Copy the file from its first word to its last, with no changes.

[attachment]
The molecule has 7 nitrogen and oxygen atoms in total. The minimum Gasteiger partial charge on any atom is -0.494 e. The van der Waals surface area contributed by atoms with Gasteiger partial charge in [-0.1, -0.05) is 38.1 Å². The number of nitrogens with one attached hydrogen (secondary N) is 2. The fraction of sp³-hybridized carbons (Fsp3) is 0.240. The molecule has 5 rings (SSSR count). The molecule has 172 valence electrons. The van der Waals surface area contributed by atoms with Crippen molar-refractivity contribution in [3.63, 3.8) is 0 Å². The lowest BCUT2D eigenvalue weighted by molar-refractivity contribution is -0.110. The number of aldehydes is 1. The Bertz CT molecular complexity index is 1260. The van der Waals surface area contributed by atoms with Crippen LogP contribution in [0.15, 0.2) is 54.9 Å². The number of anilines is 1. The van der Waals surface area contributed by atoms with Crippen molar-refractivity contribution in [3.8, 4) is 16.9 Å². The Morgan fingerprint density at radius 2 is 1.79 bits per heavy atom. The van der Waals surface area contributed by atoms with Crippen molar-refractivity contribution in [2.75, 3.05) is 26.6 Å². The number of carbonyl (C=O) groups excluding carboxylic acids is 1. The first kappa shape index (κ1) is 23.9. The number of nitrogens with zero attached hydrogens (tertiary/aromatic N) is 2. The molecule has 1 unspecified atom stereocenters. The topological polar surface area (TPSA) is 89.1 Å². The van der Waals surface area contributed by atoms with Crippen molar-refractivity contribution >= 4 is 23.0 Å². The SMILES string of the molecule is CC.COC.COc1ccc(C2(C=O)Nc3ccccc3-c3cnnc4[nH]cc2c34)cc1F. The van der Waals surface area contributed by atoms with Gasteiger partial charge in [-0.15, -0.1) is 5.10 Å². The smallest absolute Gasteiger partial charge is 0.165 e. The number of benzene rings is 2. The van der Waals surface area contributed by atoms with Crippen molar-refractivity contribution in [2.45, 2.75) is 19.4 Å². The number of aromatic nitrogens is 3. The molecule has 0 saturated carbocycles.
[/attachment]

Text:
The molecule has 7 nitrogen and oxygen atoms in total. The minimum Gasteiger partial charge on any atom is -0.494 e. The van der Waals surface area contributed by atoms with Gasteiger partial charge in [-0.1, -0.05) is 38.1 Å². The number of nitrogens with one attached hydrogen (secondary N) is 2. The fraction of sp³-hybridized carbons (Fsp3) is 0.240. The molecule has 5 rings (SSSR count). The molecule has 172 valence electrons. The van der Waals surface area contributed by atoms with Crippen molar-refractivity contribution in [3.63, 3.8) is 0 Å². The lowest BCUT2D eigenvalue weighted by molar-refractivity contribution is -0.110. The number of aldehydes is 1. The Bertz CT molecular complexity index is 1260. The van der Waals surface area contributed by atoms with Crippen LogP contribution in [0.15, 0.2) is 54.9 Å². The number of anilines is 1. The van der Waals surface area contributed by atoms with Crippen molar-refractivity contribution in [3.8, 4) is 16.9 Å². The Morgan fingerprint density at radius 2 is 1.79 bits per heavy atom. The van der Waals surface area contributed by atoms with Crippen molar-refractivity contribution in [2.75, 3.05) is 26.6 Å². The number of carbonyl (C=O) groups excluding carboxylic acids is 1. The first kappa shape index (κ1) is 23.9. The number of nitrogens with zero attached hydrogens (tertiary/aromatic N) is 2. The molecule has 1 unspecified atom stereocenters. The topological polar surface area (TPSA) is 89.1 Å². The van der Waals surface area contributed by atoms with Crippen molar-refractivity contribution >= 4 is 23.0 Å². The SMILES string of the molecule is CC.COC.COc1ccc(C2(C=O)Nc3ccccc3-c3cnnc4[nH]cc2c34)cc1F. The van der Waals surface area contributed by atoms with Gasteiger partial charge in [-0.15, -0.1) is 5.10 Å². The smallest absolute Gasteiger partial charge is 0.165 e. The number of benzene rings is 2. The van der Waals surface area contributed by atoms with Crippen molar-refractivity contribution in [2.45, 2.75) is 19.4 Å². The number of aromatic nitrogens is 3. The molecule has 0 saturated carbocycles.